Two Protestant groups underline the need for more palliative care, but differ in their evaluation of a recent National Ethics Committe report. A new law could be approved in 2023.
Protestant organisations in France have responded to the open debate about new legislation about assisted dying.
A 60-page report by the National Consultative Ethics Committee published on 13 September supported a new law but expressed the need to “strengthen the public health measures in the field of palliative care”.
The report launched a debate to revise France’s euthanasia law (known as Claeys-Leonetti), passed in 2016 but which President Emmanuel Macron considers inefficient. The government has opened a six-month period of civil conversation (similarly as with the recent bioethics law). Macron has said he foresees a “possible change of the legal framework by the end of 2023”. According to news website Euractiv, President Macron declared himself “in favour” of the Belgian model, which allows to end one' life when there is 'constant and unbearable physical or psychological suffering' and when there is a 'medical situation with no way out'.
Leftist groups have called for a liberalisation of the law, with parliamentarian Olivier Falorni leading the initiative, pointing to the example of neighbouring Spain, which passed the euthanasia law in 2021.
In the Protestant context, at least two organisations have joined the debate. The Protestant Federation of France (FPF), an umbrella organisation representing both mainline Protestant churches and some free evangelical churches, said it welcomed “a major national debate” on the “complex issue”.
The FPF noted “the CCNE’s encouragement to deploy the public health measures necessary for the development of palliative care” and also underlines “the reservations expressed by eight CCNE members”, who “fear that, in the absence of a real evaluation of the effects of the Leonetti-Clayes law and in the face of the inadequacy of the resources currently allocated to the development of palliative care, the proposed legislative change is mainly motivated by economic or ideological reasons”.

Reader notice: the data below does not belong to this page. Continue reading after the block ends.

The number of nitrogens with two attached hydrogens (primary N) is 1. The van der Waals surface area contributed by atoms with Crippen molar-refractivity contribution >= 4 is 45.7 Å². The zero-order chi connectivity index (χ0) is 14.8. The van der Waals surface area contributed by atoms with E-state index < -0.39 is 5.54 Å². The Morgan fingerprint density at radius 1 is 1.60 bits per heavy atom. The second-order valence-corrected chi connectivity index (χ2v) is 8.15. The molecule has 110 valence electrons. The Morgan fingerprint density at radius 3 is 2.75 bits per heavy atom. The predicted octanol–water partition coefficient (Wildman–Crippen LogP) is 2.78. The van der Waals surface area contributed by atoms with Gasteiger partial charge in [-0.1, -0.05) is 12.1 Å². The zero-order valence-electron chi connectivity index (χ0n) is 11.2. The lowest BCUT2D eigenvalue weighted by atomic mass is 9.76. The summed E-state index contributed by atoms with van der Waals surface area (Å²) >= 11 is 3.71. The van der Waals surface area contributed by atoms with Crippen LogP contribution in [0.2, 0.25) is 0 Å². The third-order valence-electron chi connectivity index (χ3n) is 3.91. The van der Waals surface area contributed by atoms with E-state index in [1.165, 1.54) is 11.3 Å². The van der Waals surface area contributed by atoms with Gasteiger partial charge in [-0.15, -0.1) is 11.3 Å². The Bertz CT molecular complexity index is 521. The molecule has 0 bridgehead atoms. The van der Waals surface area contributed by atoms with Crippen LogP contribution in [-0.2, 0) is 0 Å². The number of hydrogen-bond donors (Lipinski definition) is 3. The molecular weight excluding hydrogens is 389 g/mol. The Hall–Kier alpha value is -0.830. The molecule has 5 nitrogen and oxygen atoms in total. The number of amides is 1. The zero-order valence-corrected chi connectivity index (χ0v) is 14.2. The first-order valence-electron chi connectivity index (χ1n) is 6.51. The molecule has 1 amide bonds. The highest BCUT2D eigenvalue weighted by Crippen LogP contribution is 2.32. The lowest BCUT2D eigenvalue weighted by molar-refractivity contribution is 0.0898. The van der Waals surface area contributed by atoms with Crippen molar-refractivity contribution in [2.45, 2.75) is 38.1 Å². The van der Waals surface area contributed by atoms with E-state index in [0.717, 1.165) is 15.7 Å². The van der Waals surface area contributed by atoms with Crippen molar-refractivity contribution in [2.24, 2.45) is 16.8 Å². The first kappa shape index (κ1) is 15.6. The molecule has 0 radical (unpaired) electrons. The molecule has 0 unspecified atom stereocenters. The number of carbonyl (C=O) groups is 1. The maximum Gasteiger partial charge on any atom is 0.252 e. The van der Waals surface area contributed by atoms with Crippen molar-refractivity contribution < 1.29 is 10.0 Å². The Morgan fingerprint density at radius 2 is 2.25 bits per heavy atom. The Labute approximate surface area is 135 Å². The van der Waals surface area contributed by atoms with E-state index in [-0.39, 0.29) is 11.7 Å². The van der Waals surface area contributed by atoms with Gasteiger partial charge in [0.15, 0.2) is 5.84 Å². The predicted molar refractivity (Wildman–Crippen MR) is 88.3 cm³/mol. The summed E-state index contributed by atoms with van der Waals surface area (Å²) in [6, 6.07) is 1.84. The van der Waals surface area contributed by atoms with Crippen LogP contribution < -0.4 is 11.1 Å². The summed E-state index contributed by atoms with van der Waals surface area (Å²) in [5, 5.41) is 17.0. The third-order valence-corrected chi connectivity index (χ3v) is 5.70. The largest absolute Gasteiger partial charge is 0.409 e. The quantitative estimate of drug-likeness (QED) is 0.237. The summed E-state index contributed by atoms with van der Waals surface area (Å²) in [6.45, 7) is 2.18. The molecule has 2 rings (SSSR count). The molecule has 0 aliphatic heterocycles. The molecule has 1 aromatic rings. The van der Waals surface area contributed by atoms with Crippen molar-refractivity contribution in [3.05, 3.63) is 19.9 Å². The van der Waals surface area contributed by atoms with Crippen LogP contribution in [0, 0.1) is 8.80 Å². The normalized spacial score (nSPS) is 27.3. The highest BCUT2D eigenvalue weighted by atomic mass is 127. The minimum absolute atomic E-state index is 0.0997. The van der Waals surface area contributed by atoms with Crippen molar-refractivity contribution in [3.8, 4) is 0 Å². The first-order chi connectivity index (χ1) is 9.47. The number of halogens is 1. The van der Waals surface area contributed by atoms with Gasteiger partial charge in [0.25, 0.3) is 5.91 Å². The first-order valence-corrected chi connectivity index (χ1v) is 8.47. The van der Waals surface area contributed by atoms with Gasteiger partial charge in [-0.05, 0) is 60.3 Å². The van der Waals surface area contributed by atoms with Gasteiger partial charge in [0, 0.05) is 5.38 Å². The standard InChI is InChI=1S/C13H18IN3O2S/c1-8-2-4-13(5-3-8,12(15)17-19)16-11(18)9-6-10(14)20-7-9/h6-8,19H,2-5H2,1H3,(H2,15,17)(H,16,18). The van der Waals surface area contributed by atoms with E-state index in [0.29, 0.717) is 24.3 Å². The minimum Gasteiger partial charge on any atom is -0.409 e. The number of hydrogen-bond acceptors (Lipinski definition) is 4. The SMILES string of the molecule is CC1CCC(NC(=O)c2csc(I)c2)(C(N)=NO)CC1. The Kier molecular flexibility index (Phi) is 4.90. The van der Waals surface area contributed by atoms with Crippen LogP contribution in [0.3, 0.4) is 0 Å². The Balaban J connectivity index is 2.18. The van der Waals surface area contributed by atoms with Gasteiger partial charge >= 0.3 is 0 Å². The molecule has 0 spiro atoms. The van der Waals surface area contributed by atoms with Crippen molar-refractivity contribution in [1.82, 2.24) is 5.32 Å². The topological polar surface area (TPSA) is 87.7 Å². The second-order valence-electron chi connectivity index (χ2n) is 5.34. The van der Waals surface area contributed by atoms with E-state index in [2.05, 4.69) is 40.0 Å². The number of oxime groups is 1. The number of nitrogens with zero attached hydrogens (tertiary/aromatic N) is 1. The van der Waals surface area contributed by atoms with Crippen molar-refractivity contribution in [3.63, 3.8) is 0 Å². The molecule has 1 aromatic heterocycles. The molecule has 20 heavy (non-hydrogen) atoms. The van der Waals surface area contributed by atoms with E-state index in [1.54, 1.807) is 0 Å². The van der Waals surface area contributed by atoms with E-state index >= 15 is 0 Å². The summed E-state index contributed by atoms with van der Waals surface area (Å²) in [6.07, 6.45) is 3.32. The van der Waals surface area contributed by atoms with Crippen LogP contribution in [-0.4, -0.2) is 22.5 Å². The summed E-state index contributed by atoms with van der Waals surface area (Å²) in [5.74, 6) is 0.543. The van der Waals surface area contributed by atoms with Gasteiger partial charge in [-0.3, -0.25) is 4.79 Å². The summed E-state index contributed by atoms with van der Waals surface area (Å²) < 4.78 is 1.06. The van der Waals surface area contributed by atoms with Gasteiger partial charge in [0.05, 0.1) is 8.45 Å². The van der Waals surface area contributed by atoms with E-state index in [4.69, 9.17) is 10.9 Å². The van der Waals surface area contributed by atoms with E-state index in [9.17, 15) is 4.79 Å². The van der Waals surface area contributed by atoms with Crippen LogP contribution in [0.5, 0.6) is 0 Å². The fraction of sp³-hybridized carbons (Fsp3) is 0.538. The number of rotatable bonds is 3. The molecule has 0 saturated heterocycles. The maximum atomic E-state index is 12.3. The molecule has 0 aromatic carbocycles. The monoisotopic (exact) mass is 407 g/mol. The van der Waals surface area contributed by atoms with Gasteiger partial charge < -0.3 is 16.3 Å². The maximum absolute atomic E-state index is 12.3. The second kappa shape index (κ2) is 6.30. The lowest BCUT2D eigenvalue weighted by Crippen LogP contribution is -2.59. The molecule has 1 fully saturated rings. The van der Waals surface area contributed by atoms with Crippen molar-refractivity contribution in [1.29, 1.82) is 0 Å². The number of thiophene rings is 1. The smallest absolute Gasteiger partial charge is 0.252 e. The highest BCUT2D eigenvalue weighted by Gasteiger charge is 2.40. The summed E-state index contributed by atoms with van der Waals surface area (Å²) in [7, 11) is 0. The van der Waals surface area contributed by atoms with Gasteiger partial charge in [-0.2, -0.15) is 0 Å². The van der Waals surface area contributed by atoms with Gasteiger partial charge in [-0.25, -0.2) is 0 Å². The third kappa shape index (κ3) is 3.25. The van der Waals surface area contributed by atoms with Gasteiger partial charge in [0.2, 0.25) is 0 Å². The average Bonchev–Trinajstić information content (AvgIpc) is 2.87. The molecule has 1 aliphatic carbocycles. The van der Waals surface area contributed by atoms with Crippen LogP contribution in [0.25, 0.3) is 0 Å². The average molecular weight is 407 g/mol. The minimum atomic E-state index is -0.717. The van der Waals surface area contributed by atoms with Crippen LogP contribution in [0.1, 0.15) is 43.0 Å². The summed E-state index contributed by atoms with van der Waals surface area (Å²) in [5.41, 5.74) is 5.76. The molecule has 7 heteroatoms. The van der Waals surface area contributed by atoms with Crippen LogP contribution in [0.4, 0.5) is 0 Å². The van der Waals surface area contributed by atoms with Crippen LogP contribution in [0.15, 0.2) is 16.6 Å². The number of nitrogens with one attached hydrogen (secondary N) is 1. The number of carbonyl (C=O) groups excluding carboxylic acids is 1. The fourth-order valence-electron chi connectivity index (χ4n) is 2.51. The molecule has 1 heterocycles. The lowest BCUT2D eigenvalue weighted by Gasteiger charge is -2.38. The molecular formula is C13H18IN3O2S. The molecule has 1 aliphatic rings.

The FPF, which includes churches and groups with both more liberal and more conservative approached to theologicsl and ethical issues, gives an open conclusion to its statement, with these four points: “God is at the origin of all life (…) Life is a gift (…) Finitude is a structuring element of the human condition (…) and fraternal compassion with the most vulnerable”.
The reaction of the Evangelical Protestante Committee for Human Dignity (CPDH, in French), was stronger. Responding to the National Ethics Committee, the Protestant group lamented that, in the last years, “everything has been done to align the CCNE’s ethical positions with the demands of politicians on the end of life. Change of CCNE members, appointment of more conciliatory members”, among other things.
Le Président veut un droit de « mettre à mort dans la dignité », un droit d’euthanasier. Mais lorsqu’on ne peut plus ajouter de jours à la vie, il faut ajouter de la vie aux jours. Soulager : oui ! Tuer : non ! Nous le ferons savoir au Président Macron.#droitalavie
— CPDH (@cpdh_eu) September 12, 2022
“We are promised a law giving us all the right to die with dignity. This right already exists and palliative care should be implemented”, the CPDH says. “The President wants a right to euthanise. But when we can no longer add days to life, we must add life to days. Palliative care: yes! Murder: no! We will let President Macron know”, the group tweeted.
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